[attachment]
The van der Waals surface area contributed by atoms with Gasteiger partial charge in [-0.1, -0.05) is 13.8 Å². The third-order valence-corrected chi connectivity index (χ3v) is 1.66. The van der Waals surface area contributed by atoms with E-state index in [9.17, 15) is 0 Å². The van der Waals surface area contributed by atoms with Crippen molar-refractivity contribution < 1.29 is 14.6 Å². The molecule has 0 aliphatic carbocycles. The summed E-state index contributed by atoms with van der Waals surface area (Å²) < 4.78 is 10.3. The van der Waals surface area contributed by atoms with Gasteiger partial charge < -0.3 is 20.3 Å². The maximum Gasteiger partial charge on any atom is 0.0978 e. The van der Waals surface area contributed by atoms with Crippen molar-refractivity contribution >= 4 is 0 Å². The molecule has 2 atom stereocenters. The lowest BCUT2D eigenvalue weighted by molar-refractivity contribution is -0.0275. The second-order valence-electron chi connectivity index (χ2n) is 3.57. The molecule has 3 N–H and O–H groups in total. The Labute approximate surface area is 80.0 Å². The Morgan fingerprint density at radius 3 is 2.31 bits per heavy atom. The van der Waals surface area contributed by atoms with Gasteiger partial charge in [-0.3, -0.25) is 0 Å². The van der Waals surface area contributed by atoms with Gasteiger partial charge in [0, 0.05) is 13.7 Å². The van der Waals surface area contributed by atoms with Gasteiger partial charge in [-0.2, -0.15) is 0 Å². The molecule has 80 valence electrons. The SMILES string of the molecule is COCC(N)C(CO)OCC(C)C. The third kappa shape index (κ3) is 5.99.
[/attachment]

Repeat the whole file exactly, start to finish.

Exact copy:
The van der Waals surface area contributed by atoms with Gasteiger partial charge in [-0.1, -0.05) is 13.8 Å². The third-order valence-corrected chi connectivity index (χ3v) is 1.66. The van der Waals surface area contributed by atoms with E-state index in [9.17, 15) is 0 Å². The van der Waals surface area contributed by atoms with Crippen molar-refractivity contribution < 1.29 is 14.6 Å². The molecule has 0 aliphatic carbocycles. The summed E-state index contributed by atoms with van der Waals surface area (Å²) < 4.78 is 10.3. The van der Waals surface area contributed by atoms with Gasteiger partial charge < -0.3 is 20.3 Å². The maximum Gasteiger partial charge on any atom is 0.0978 e. The van der Waals surface area contributed by atoms with Crippen molar-refractivity contribution >= 4 is 0 Å². The molecule has 2 atom stereocenters. The lowest BCUT2D eigenvalue weighted by molar-refractivity contribution is -0.0275. The second-order valence-electron chi connectivity index (χ2n) is 3.57. The molecule has 3 N–H and O–H groups in total. The Labute approximate surface area is 80.0 Å². The Morgan fingerprint density at radius 3 is 2.31 bits per heavy atom. The van der Waals surface area contributed by atoms with Gasteiger partial charge in [-0.3, -0.25) is 0 Å². The van der Waals surface area contributed by atoms with Gasteiger partial charge in [0, 0.05) is 13.7 Å². The van der Waals surface area contributed by atoms with Gasteiger partial charge in [-0.2, -0.15) is 0 Å². The molecule has 80 valence electrons. The SMILES string of the molecule is COCC(N)C(CO)OCC(C)C. The third kappa shape index (κ3) is 5.99.